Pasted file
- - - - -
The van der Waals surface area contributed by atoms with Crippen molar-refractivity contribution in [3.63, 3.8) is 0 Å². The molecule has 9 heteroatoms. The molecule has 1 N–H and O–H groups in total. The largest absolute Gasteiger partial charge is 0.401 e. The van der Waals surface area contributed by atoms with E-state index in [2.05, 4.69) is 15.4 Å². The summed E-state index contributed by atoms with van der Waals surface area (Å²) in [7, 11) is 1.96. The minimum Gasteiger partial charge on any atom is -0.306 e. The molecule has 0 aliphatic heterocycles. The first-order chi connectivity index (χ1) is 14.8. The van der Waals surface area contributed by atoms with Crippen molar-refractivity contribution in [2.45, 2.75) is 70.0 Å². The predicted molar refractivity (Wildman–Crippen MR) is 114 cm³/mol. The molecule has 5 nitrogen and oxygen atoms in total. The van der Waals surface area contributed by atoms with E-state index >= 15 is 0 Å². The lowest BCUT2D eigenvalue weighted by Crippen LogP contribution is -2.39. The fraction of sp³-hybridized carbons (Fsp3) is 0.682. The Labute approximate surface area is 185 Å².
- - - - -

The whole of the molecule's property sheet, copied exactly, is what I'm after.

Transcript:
The van der Waals surface area contributed by atoms with Crippen molar-refractivity contribution in [3.63, 3.8) is 0 Å². The molecule has 9 heteroatoms. The molecule has 1 N–H and O–H groups in total. The largest absolute Gasteiger partial charge is 0.401 e. The van der Waals surface area contributed by atoms with E-state index in [2.05, 4.69) is 15.4 Å². The summed E-state index contributed by atoms with van der Waals surface area (Å²) in [7, 11) is 1.96. The minimum Gasteiger partial charge on any atom is -0.306 e. The molecule has 0 aliphatic heterocycles. The first-order chi connectivity index (χ1) is 14.8. The van der Waals surface area contributed by atoms with Crippen molar-refractivity contribution in [2.45, 2.75) is 70.0 Å². The predicted molar refractivity (Wildman–Crippen MR) is 114 cm³/mol. The molecule has 5 nitrogen and oxygen atoms in total. The van der Waals surface area contributed by atoms with E-state index >= 15 is 0 Å². The lowest BCUT2D eigenvalue weighted by Crippen LogP contribution is -2.39. The fraction of sp³-hybridized carbons (Fsp3) is 0.682. The Labute approximate surface area is 185 Å².